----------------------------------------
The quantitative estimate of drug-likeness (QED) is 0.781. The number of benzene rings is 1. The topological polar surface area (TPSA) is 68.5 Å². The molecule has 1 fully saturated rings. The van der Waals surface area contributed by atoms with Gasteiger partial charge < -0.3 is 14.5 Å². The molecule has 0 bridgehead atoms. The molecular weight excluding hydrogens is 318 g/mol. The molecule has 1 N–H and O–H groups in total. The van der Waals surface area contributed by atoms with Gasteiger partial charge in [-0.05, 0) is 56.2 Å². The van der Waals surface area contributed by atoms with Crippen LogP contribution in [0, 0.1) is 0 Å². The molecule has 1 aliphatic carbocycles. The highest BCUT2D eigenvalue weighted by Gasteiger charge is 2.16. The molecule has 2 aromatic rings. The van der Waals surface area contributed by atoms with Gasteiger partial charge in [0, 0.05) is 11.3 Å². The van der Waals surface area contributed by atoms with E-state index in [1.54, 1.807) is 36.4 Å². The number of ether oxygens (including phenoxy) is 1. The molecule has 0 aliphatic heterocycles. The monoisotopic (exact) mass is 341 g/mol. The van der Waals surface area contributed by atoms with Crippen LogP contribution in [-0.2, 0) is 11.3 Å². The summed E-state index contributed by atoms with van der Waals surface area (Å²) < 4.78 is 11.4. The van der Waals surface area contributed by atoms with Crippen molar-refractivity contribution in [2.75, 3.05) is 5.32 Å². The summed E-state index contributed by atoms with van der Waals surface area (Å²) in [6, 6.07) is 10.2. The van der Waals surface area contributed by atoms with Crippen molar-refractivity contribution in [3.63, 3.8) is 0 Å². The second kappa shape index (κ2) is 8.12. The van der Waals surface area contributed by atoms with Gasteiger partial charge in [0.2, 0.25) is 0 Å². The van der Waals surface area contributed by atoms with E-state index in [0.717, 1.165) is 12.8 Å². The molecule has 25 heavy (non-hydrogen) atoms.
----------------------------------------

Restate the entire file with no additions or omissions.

The quantitative estimate of drug-likeness (QED) is 0.781. The number of benzene rings is 1. The topological polar surface area (TPSA) is 68.5 Å². The molecule has 1 fully saturated rings. The van der Waals surface area contributed by atoms with Gasteiger partial charge < -0.3 is 14.5 Å². The molecule has 0 bridgehead atoms. The molecular weight excluding hydrogens is 318 g/mol. The molecule has 1 N–H and O–H groups in total. The van der Waals surface area contributed by atoms with Gasteiger partial charge in [-0.05, 0) is 56.2 Å². The van der Waals surface area contributed by atoms with Crippen LogP contribution in [0, 0.1) is 0 Å². The molecule has 1 aliphatic carbocycles. The highest BCUT2D eigenvalue weighted by Gasteiger charge is 2.16. The molecule has 2 aromatic rings. The van der Waals surface area contributed by atoms with Gasteiger partial charge in [0, 0.05) is 11.3 Å². The van der Waals surface area contributed by atoms with E-state index in [1.54, 1.807) is 36.4 Å². The number of ether oxygens (including phenoxy) is 1. The molecule has 0 aliphatic heterocycles. The monoisotopic (exact) mass is 341 g/mol. The van der Waals surface area contributed by atoms with Crippen LogP contribution in [-0.2, 0) is 11.3 Å². The summed E-state index contributed by atoms with van der Waals surface area (Å²) < 4.78 is 11.4. The van der Waals surface area contributed by atoms with Crippen molar-refractivity contribution in [2.75, 3.05) is 5.32 Å². The summed E-state index contributed by atoms with van der Waals surface area (Å²) in [6, 6.07) is 10.2. The van der Waals surface area contributed by atoms with Crippen molar-refractivity contribution in [3.63, 3.8) is 0 Å². The second kappa shape index (κ2) is 8.12. The van der Waals surface area contributed by atoms with Gasteiger partial charge in [0.2, 0.25) is 0 Å². The van der Waals surface area contributed by atoms with E-state index in [0.717, 1.165) is 12.8 Å². The molecule has 25 heavy (non-hydrogen) atoms.